The new album is “History Repeating: Blue” and is part of a two album set based on Megaman 3. Fans have been waiting a while for this one, but it was well worth waiting for. The band makes great use of some synth here (not too much), as well as editing to get great overlaying of the various vocal and guitar lines. Where “Get Equipped” had a lot more focus on the individual enemy robots, “History Repeating” has more focus on Megaman, and the enemy robots are more defined by their reactions to him than by their actual powers. The songs are a little darker in character over all, with a somber undertone throughout the album of our discouraged and tired hero. In fact, all the repeat characters seem to express a desire to get outside the roles they are traditionally cast in. I can’t wait to hear Protoman’s side in “History Repeating: Red”!

The other band that I’m always happy to find a new album from is Abney Park. You can find their website here. Abney Park started off as a goth/industrial band, and transitioned to Steampunk, which is where I discovered them. I’ve been trying to get every album of theirs since Lost Horizons. In fact, I have two albums that the band signed for me when I got to meet them at some conventions. They’re super nice in person, and very energetic.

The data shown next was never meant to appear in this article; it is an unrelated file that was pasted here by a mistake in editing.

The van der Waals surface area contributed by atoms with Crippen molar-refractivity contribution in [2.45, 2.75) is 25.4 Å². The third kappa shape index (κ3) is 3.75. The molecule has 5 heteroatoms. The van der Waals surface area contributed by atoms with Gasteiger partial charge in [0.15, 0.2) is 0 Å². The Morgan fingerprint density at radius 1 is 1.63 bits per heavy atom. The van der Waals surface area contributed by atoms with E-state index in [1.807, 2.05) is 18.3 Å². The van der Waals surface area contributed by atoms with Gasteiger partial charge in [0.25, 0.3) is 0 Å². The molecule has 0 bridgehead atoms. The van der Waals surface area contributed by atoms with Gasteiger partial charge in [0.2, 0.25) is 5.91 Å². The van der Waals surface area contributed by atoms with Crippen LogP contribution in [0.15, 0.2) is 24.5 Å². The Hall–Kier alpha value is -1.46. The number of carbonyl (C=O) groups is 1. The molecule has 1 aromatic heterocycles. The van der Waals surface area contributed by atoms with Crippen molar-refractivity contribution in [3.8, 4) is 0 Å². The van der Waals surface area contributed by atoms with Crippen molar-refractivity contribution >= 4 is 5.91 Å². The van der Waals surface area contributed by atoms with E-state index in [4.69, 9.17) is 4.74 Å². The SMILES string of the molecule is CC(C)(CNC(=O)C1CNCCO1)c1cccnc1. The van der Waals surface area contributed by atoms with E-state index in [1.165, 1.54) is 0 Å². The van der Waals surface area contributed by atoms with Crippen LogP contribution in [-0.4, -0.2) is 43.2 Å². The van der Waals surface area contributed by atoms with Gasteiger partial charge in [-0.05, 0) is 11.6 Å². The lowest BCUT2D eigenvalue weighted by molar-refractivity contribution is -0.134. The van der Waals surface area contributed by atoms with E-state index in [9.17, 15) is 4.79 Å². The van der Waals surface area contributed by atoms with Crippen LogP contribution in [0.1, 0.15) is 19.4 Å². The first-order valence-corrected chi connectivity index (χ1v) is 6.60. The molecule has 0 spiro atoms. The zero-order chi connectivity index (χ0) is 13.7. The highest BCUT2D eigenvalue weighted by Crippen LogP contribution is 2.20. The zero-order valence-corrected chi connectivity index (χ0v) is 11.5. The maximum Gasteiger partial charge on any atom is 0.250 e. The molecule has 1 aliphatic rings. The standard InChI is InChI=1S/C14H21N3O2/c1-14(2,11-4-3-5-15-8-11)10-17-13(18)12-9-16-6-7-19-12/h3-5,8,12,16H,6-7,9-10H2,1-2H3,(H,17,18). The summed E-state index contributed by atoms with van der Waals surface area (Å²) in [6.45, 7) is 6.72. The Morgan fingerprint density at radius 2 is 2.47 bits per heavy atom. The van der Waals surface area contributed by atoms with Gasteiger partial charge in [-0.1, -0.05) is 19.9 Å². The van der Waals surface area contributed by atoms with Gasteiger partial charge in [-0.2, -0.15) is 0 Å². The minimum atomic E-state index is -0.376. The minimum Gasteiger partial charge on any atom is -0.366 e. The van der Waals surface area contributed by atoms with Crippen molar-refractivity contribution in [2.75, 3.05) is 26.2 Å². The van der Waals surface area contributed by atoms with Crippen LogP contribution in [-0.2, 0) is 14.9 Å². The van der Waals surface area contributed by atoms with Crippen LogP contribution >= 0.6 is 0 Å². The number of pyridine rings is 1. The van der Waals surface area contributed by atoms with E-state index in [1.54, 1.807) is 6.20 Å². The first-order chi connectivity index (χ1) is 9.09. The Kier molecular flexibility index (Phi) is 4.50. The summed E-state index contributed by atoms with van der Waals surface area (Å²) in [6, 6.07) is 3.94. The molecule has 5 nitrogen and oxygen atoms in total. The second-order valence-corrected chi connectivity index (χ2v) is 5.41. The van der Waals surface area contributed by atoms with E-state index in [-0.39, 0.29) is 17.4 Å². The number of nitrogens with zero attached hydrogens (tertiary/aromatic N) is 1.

I can’t list all their albums here, but since they changed genres to Steampunk, they’ve been identified as THE quintessential steampunk band. One of the nice things about their sound is that there is no aggressive drum set. They incorporate “weird” instruments like violin and accordion, even on stage! And they cover almost every type of steampunk with at least one song. Dieselpunk? Check! Clockpunk? Check! Airship pirate? Check! Mad scientist doctor? Check! You can definitely find a theme song somewhere among their discography. And they just recently released a Christmas album.

Speaking of discography, both of these are small bands. They’re not signed with big record labels. They work out of their homes and garages. That’s why I try to support bands like this by actually buying as much of their stuff as I can. And both bands exist very comfortably in the digital era. Abney Park offers a flat fee for access to download every track they’ve ever released, and they offer free listens of certain tracks from their website. Their albums average about $15, unless you want extras like autographs. The Megas offer a free listen of their albums on Bandcamp, so you can try before you buy and if you purchase their albums (about $10 each), they come with a free digital download so you can start listening right away.